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- physical and psychomotor development
- second trimester amniocentesis
- multiple congenital anomaly syndromes
- maternal serum triple test
In a previous retrospective study on the physical and psychomotor development of 868 children born after positive maternal serum triple test screening with normal prenatal karyotype, we found an increased incidence of complex multiple congenital anomalies syndromes (1.95%).1
In the present retrospective study, we collected data on 1799 children born after a pregnancy with a positive maternal serum triple test screening and normal prenatal karyotype and also found in these children an increased incidence of complex multiple congenital anomalies syndromes (23, 1.28%), with a total incidence of major congenital anomalies of 37.3%.
MATERIAL AND METHODS
During the period from 1 January 1996 to 31 December 1999, 2378 women had amniotic fluid analysed for aneuploidy based on a positive maternal serum triple test (risk for trisomy 21> or = 1/250). In Belgium, triple test screening is routinely offered to all pregnant women. These samples were analysed at the Leuven Centre for Human Genetics and showed normal chromosome results and normal amniotic fluid alpha-fetoprotein. These samples did not include the samples analysed in the previous study between 1 January 1993 and 31 December 1995.
Maternal serum triple tests and amniocenteses were performed in different centres. In February 2001, a questionnaire (available on request) was mailed to the 2378 women with a list of questions about the outcome of pregnancy, the perinatal history, and the physical and psychomotor development of their children. In this questionnaire, parents also answered if a fetal malformation was diagnosed prenatally and if pregnancy was interrupted; 265 questionnaires were returned because the address had changed. Of the 2113 questionnaires that arrived, 1807 (85.5 %) were answered. These 1807 women gave birth to 1799 singletons (two spontaneous abortions, three twin pregnancies). Further medical information on affected children was also obtained from the obstetricians and paediatricians and only confirmed information was used.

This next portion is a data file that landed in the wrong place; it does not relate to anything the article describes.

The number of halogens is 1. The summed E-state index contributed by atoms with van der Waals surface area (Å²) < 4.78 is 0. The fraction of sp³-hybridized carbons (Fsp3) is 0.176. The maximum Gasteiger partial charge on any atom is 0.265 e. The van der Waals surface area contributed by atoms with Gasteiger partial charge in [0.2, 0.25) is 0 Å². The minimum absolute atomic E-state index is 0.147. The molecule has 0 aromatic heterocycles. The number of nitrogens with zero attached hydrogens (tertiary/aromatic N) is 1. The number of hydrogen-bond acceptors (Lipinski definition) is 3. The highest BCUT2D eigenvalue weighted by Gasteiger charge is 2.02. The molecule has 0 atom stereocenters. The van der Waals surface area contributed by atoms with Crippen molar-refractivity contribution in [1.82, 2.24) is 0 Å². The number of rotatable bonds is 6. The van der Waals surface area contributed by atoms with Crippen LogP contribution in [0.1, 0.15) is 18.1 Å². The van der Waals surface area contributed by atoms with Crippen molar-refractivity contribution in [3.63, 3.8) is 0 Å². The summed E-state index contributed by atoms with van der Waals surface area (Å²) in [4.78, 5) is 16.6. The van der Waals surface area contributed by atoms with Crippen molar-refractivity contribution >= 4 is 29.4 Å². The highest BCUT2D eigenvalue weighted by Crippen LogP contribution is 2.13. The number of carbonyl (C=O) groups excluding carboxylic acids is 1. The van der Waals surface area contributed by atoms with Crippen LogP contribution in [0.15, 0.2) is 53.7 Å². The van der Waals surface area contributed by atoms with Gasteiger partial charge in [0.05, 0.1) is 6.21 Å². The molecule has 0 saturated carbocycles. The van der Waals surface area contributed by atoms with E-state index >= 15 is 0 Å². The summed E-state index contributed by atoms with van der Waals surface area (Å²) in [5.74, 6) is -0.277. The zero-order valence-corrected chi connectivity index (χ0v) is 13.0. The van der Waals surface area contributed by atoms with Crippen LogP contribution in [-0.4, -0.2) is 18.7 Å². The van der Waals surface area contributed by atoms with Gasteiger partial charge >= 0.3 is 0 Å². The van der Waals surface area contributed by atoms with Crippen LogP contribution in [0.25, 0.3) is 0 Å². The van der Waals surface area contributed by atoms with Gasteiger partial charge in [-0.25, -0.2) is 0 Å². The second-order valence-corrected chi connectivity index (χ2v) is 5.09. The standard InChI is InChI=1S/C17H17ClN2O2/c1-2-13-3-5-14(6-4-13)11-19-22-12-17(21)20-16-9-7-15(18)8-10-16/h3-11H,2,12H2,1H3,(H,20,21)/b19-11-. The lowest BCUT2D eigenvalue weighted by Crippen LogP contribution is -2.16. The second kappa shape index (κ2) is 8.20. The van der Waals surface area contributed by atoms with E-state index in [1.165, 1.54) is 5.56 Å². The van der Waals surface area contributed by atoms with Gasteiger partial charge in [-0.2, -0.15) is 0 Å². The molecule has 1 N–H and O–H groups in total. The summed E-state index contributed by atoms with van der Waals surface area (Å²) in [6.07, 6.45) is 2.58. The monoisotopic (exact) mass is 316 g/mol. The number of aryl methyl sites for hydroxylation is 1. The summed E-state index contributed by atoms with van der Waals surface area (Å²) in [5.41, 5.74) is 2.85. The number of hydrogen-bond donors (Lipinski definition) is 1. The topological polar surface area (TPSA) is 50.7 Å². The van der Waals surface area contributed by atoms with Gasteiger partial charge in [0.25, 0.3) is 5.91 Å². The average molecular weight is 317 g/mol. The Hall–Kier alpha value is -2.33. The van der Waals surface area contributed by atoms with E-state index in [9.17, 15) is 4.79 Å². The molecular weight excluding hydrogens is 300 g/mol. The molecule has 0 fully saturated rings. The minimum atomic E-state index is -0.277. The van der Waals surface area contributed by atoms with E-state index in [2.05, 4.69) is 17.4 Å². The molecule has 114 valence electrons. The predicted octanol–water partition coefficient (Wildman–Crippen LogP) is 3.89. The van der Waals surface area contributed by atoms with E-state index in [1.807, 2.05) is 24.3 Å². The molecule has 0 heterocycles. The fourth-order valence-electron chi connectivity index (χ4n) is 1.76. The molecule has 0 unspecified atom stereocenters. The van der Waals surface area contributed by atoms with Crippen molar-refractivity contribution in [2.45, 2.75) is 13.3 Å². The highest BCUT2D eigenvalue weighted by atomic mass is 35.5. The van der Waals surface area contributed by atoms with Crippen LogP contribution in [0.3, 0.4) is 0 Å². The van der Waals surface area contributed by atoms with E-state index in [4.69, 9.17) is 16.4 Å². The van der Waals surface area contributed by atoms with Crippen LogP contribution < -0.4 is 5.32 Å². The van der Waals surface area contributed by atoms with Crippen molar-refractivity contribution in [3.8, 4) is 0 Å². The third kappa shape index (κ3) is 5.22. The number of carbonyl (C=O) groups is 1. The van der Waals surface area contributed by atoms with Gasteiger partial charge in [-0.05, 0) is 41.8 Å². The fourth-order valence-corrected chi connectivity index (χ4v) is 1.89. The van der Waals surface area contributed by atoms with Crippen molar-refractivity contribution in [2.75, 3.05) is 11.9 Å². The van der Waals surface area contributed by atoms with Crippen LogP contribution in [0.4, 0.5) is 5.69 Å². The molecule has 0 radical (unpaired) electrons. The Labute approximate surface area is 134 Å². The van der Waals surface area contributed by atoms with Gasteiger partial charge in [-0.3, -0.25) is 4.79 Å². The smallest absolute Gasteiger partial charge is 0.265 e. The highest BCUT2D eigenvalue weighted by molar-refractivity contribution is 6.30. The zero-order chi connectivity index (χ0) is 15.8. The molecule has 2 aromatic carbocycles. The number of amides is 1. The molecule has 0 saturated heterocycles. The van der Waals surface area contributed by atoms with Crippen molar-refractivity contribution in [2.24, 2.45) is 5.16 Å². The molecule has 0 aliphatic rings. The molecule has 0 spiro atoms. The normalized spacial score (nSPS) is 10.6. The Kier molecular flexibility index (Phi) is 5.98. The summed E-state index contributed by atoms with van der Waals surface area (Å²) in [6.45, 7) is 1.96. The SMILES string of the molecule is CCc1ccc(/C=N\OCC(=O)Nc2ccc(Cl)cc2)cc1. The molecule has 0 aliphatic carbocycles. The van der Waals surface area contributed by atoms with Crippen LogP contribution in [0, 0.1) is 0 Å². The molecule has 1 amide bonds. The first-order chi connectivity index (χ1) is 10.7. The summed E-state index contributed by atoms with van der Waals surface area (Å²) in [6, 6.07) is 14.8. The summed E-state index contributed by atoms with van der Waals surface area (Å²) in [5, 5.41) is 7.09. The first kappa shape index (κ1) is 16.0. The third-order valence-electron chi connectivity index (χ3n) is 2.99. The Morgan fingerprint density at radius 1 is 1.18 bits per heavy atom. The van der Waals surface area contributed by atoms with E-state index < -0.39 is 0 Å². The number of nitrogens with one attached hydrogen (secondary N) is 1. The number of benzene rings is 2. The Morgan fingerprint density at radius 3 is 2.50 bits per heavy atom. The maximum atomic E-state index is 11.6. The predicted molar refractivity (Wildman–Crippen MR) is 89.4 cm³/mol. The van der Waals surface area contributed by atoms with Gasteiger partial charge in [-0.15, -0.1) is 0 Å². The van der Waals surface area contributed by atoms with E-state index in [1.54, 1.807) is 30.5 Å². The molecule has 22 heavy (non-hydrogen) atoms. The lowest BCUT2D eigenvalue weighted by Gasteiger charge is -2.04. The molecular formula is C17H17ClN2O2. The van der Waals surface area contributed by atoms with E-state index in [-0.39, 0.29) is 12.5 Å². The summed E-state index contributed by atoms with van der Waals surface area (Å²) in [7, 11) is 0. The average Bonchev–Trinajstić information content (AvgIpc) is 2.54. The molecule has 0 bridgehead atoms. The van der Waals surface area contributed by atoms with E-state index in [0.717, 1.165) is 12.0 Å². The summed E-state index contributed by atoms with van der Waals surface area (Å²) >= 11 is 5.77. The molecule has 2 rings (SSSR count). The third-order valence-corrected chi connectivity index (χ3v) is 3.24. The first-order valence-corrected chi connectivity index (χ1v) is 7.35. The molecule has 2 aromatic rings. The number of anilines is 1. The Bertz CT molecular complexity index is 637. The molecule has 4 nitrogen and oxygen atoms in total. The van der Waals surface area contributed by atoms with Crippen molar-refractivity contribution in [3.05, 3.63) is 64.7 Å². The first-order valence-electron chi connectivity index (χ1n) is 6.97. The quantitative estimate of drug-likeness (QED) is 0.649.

In a previous retrospective study on the outcome of 868 children born after positive maternal serum screening with normal prenatal karyotype, we found an increased incidence of complex multiple congenital anomalies syndromes (1.95%).
We present the results of a second retrospective study on 1799 children born after positive triple test screening and normal prenatal karyotype.
Isolated minor (n=29, 1.66%) and major (n=44, 2.45%) congenital malformations were present in 73 children (4.11%, table 1) and multiple congenital anomalies (MCA) syndromes in 23 (1.28%, table 2). One-third of the isolated major malformations were cardiac malformations (14/44) and one other third urological malformations (16/44). Table 2 gives a description of the MCA/MR syndromes diagnosed in 23 children (1.28%), 12 MCA/MR syndromes with monogenic inheritance (table 2A) and 11 MCA syndromes/sequences of unknown aetiology (table 2B). Five of the 23 children (patients 4, 5, 6 , 10, and 11, table 2B) died in the perinatal period. Of the 18 surviving children, eight are moderately to severely mentally retarded (patients 1, 3, 5, 6, and 12 (table 2A) and patients 1, 8, and 9 (table 2B).
The high incidence (1.95%) of complex multiple malformation syndromes documented in our previous retrospective study on the prognosis of children born after second trimester amniocentesis for maternal serum positive triple test screening and normal prenatal karyotype is confirmed in the present study (1.28%). As in the first study, the long term outcome is unfavourable in more than 50% of these MCA/MR syndromes/sequences: 5/23 perinatal deaths and 8/23 moderately to severely mentally retarded. The overall incidence of major congenital malformations in this study was 3.73% (isolated major, n=44, 2.45%; MCA syndromes, n=23, 1.28%). This compares to the 3.9% incidence of structural defects and genetic syndromes found in the follow up of 4116 chromosomally normal pregnancies with fetal nuchal translucency above the 95th centile for crown-rump length.2
A positive triple screening test result seems to select a group of pregnancies at risk, not only for numerical chromosomal abnormalities, but also for multiple congenital anomaly syndromes of variable aetiology. These data need confirmation by a further prospective study.